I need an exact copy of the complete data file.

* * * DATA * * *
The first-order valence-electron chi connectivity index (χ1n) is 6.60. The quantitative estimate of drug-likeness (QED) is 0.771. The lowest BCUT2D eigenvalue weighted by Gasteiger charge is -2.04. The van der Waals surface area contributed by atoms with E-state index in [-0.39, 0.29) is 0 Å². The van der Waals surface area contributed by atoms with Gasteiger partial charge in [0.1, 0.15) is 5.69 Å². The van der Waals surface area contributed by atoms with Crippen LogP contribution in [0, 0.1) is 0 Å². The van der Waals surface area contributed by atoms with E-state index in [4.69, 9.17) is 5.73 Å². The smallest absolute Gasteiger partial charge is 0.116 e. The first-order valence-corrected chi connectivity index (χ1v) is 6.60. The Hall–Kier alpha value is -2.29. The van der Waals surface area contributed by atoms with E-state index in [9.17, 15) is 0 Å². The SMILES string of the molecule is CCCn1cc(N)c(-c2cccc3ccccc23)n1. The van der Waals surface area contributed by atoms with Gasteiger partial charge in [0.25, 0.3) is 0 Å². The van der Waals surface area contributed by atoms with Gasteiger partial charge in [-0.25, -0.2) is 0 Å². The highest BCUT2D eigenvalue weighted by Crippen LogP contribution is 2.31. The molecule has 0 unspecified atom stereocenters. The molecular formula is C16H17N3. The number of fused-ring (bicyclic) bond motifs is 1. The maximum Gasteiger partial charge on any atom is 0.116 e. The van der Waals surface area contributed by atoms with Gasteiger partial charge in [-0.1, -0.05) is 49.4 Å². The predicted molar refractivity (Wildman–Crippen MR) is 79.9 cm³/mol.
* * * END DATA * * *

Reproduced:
The first-order valence-electron chi connectivity index (χ1n) is 6.60. The quantitative estimate of drug-likeness (QED) is 0.771. The lowest BCUT2D eigenvalue weighted by Gasteiger charge is -2.04. The van der Waals surface area contributed by atoms with E-state index in [-0.39, 0.29) is 0 Å². The van der Waals surface area contributed by atoms with Gasteiger partial charge in [0.1, 0.15) is 5.69 Å². The van der Waals surface area contributed by atoms with Crippen LogP contribution in [0, 0.1) is 0 Å². The van der Waals surface area contributed by atoms with E-state index in [4.69, 9.17) is 5.73 Å². The smallest absolute Gasteiger partial charge is 0.116 e. The first-order valence-corrected chi connectivity index (χ1v) is 6.60. The Hall–Kier alpha value is -2.29. The van der Waals surface area contributed by atoms with E-state index in [9.17, 15) is 0 Å². The SMILES string of the molecule is CCCn1cc(N)c(-c2cccc3ccccc23)n1. The van der Waals surface area contributed by atoms with Gasteiger partial charge in [0.25, 0.3) is 0 Å². The van der Waals surface area contributed by atoms with Gasteiger partial charge in [-0.25, -0.2) is 0 Å². The highest BCUT2D eigenvalue weighted by Crippen LogP contribution is 2.31. The molecule has 0 unspecified atom stereocenters. The molecular formula is C16H17N3. The number of fused-ring (bicyclic) bond motifs is 1. The maximum Gasteiger partial charge on any atom is 0.116 e. The van der Waals surface area contributed by atoms with Gasteiger partial charge in [-0.1, -0.05) is 49.4 Å². The predicted molar refractivity (Wildman–Crippen MR) is 79.9 cm³/mol.